Location: Animal Parasitic Diseases LaboratoryTitle: Different susceptibilities of Eimeria acervulina, Eimeria maxima, and Eimeria tenella oocysts to dessication Author
Submitted to: Journal of Parasitology
Publication Type: Peer Reviewed Journal
Publication Acceptance Date: 4/25/2013
Publication Date: 10/1/2013
Citation: Jenkins, M.C., Parker, C.C., Obrien, C.N., Miska, K.B., Fetterer, R.H. 2013. Different susceptibilities of Eimeria acervulina, Eimeria maxima, and Eimeria tenella oocysts to dessication. Journal of Parasitology. 99(5):899-902. Interpretive Summary: Avian coccidiosis is an intestinal disease of poultry caused by protozoan parasites in the genus Eimeria. Infection begins after chickens ingest Eimeria oocysts that have been shed by other chickens. With adequate oxygen supply and moisture, Eimeria oocysts can remain infectious for long periods of time in a poultry house. The purpose of the present study was to determine if the 3 major species of Eimeria, namely E. acervulina, E. maxima, and E. tenella, differed from one another in susceptibility to drying. This study was initiated because of our observing high levels of E. maxima in litter even though its reproductive potential is considerably lower than the other 2 Eimeria species. Indeed, E. maxima was able to withstand dessication for longer periods of time than both E. acervulina and E. tenella. Chickens ingesting E. maxima oocysts became infected even when E. maxima oocysts were stored for up to 3 days at poultry house conditions. E. acervulina and E. tenella oocysts stored for greater than 1 day were incapable of causing a clinical infection in chickens. This study provides at least one explanation on why E. maxima exists in high numbers in poultry litter even though its reproductive potential is low.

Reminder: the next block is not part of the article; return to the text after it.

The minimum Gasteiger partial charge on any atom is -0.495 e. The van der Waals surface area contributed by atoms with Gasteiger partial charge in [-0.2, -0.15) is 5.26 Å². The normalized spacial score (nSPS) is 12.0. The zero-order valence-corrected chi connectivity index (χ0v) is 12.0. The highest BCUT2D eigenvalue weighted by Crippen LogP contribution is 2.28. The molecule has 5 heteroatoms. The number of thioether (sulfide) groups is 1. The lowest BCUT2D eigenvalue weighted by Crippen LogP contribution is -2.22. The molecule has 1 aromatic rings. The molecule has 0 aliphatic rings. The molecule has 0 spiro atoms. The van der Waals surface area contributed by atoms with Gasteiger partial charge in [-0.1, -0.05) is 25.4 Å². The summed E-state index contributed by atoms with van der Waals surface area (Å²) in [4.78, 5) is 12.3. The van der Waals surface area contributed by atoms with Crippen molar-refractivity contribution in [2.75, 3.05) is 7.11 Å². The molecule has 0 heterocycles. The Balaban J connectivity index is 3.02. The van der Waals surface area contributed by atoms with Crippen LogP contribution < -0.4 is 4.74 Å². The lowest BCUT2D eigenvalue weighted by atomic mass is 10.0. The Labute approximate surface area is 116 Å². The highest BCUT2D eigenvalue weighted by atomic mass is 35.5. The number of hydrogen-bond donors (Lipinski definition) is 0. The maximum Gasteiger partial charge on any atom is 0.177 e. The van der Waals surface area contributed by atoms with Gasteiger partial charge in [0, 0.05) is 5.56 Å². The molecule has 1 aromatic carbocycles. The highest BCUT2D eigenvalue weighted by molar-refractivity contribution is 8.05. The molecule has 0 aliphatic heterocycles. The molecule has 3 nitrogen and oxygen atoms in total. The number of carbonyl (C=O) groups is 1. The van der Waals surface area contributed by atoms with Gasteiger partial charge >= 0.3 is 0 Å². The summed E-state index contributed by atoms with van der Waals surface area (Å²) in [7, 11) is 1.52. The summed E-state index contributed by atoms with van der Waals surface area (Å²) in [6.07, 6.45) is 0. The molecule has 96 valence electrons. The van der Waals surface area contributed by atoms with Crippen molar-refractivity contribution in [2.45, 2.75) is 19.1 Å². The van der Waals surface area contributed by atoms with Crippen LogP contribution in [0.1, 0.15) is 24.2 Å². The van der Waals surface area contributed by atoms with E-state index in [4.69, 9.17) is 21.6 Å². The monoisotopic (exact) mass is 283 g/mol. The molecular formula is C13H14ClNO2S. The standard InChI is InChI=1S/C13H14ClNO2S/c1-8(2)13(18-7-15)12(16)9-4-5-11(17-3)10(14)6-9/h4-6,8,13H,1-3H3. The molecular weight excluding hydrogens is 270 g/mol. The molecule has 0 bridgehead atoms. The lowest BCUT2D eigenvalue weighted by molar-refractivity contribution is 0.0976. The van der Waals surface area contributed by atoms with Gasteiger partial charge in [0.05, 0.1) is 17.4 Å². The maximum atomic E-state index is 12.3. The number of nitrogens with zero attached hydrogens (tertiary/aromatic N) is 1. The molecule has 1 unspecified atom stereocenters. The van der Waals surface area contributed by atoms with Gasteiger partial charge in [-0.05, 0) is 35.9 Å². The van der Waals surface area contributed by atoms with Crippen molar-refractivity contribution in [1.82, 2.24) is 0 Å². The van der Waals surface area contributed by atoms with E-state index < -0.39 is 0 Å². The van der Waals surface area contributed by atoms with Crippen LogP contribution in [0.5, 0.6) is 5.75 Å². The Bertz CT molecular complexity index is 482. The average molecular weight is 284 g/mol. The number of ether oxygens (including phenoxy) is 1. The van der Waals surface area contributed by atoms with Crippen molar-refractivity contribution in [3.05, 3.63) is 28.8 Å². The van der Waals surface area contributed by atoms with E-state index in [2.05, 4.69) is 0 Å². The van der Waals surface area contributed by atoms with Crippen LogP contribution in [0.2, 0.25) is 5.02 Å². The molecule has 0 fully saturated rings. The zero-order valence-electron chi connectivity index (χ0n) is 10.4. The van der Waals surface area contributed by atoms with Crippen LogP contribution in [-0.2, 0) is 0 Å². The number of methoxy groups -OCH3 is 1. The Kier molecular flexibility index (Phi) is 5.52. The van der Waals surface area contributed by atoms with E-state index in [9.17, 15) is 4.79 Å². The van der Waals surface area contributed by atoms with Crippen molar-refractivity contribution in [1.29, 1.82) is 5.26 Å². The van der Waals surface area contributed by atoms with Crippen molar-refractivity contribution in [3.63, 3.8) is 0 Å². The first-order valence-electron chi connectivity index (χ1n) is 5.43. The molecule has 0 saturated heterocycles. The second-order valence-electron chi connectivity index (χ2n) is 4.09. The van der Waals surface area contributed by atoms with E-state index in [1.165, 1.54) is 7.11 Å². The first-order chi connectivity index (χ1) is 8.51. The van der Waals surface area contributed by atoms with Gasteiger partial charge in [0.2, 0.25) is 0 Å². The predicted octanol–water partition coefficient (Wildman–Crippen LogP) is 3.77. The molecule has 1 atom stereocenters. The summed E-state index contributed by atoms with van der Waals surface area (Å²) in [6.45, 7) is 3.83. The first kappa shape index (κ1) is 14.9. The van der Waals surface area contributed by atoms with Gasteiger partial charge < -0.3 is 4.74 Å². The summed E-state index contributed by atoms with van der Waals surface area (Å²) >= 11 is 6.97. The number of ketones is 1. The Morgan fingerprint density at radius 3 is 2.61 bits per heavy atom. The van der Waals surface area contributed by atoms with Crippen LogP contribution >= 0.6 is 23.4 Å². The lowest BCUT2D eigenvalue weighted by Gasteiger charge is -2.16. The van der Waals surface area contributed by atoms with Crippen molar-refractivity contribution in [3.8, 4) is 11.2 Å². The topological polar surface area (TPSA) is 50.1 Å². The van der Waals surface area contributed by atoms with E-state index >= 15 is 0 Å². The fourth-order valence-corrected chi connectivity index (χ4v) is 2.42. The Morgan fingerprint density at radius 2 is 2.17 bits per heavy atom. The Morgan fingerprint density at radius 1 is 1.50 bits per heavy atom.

Technical Abstract: Outbreaks of avian coccidiosis may occur when susceptible chickens are raised on litter containing high concentrations of viable Eimeria oocysts. The purpose of this study was to compare the relative sensitivities of E. acervulina, E. maxima, and E. tenella oocysts to dessication. Sporulated E. acervulina, E. maxima, or E. tenella oocysts were incorporated into gelatin beads, and incubated at 32oC for 0, 1, 2, or 3 days. In vitro oocyst excystation rates were measured for each combination of Eimeria species and incubation time. Day-old broiler chicks were allowed to ingest the oocysts-containing beads, and total oocysts production was measured from days 5-8 post-inoculation. Although no effect on excystation was observed, E. maxima oocysts displayed greater resistance to drying compared to E. acervulina and E. tenella oocysts. E. acervulina oocysts production decreased by 2 orders of magnitude after 1 day, and was below detectable levels by 3 days incubation. E. tenella oocysts were slightly more resistant to drying in that a significant decrease in oocysts production was delayed until 2 days incubation, but was undetectable by 3 days incubation in gel beads. Eimeria maxima oocysts production remained high at all incubation times, displaying a slight decrease by 3 days incubation. These findings may explain in part the observed prevalence of E. maxima in litter from commercial poultry operations.